Old Movies Have a Lasting Impact on Hollywood


Stella and Stanley on the scene of “A Streetcar Named Desire”

One of the human’s greatest gifts is the ability to see in color. Color stimulates the mind, inspires the eye and beautifies the world. Likewise, some of the greatest artistic creations such as van Gogh’s “Starry Night” painting and Montreuli’s luminous stained-glass windows in the Sainte-Chapelle use thoughtful color choices to convey complex emotions. Nonetheless, there is still an artful quality to things created in black and white—specifically, black and white films. As this aesthetic of film travels further into the past, people rarely appreciate the visual and narrative impact that black and white films have had in the world of cinema. 

“Casablanca’” is easily one of the most acclaimed films to exist, and remains a model for Hollywood filmmakers to this day. Set in Casablanca, Morocco, a thrilling story unfolds when male lead Rick Blaine (Humphrey Bogart) is given the chance to win back his old flame Isla Lund (Ingrid Bergman) or help her husband Victor Laszlo flee the country (Paul Henreid). Released in 1943, “Casablanca” illuminates the romance and drama that can exist during times of crisis, which ultimately led it to earning three Academy Awards: Best Screenplay, Best Director and Best Picture. 

Likewise, shortly after becoming famous written works, many classic novels and dramas were adapted into black and white cinematic masterpieces, capturing the essence of different time periods. For instance , Tennessee Williams’s play “A Streetcar Named Desire” was transformed into a film and released in 1951, starring Marlon Brando, Vivien Leigh and Kim Hunter. Undoubtedly, the acting in this film captures the tension enveloped in toxic relationships through a sultry southern scandal between the aggressive yet passionate Stanley, his submissive wife Stella and her deviant sister Blanche. One of the most famous scenes that director Elia Kazan captures in the film is when Blanche is standing on a grand staircase, and the dark features of the ornate staircase completely juxtapose Blanche’s fair, luminous glow. While it still would have been captivating in color, the black and white makes this scene visually dramatic and almost suspenseful as the contrasting dark and light elements entice the audience.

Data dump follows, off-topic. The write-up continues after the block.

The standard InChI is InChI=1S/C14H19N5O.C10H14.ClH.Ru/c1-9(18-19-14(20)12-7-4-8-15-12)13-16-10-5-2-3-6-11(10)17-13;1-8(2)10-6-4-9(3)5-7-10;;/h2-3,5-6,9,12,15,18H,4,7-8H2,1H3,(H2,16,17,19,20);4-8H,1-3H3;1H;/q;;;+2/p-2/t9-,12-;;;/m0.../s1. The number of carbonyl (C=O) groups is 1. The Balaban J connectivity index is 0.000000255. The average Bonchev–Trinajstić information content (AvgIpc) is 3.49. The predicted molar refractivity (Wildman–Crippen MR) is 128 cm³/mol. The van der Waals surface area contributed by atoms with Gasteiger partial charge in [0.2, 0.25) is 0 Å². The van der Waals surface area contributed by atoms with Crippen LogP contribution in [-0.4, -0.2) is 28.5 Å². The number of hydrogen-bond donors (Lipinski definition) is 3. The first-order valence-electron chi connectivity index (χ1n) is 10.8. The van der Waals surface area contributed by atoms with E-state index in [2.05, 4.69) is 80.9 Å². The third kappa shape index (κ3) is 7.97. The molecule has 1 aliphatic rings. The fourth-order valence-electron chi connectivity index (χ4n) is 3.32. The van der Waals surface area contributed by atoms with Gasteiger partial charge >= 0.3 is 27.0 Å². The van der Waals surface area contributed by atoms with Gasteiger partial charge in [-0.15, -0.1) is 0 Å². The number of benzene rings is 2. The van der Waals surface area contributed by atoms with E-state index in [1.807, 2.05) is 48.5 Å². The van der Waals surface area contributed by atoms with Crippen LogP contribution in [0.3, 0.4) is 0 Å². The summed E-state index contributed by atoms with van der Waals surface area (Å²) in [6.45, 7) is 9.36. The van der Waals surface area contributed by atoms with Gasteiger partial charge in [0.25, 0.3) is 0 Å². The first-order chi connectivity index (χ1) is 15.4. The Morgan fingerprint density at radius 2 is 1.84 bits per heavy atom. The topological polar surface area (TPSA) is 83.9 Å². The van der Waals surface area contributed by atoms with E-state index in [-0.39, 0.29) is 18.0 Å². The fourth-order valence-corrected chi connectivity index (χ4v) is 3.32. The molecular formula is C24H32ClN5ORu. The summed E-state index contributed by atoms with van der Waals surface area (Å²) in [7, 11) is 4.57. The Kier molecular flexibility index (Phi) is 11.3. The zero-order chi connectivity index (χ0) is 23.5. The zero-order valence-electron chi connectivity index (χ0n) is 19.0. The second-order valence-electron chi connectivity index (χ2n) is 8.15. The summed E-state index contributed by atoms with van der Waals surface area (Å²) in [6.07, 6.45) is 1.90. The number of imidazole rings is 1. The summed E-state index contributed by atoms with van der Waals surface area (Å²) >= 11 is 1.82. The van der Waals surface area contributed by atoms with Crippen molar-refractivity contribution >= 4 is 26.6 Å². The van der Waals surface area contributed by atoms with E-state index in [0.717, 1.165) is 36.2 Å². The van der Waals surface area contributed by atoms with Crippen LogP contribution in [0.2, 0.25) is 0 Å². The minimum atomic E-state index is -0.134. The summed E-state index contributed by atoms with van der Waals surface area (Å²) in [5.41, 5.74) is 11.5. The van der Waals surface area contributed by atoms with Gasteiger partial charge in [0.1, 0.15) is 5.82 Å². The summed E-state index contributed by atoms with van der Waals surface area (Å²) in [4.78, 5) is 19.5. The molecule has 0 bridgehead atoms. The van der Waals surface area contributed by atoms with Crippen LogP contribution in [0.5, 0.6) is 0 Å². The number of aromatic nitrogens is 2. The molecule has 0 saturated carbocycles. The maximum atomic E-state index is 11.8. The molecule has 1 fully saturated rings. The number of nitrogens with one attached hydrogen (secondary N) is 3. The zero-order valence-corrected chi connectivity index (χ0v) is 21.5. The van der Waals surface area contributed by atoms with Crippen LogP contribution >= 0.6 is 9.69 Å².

And while most films today are primarily made in color, there are some outlying works that are purposefully made in black and white, one of the most prominent being Steven Spielberg’s 1993 film “Schindler’s List.” Directing a movie about one of the most horrific massacres in history, Spielberg intentionally made this film black and white to capture the lifelessness of the Holocaust. The crowds of people inside the unlit ghettos provides a haunting visual that leaves viewers disturbed by the dark, barren streets of Germany. 

Surely, “Star Wars” and “Grease” are iconic films that will remain successful for years to come; however, the realm of black and white cinema remains a classic style that effectively impacts its viewers.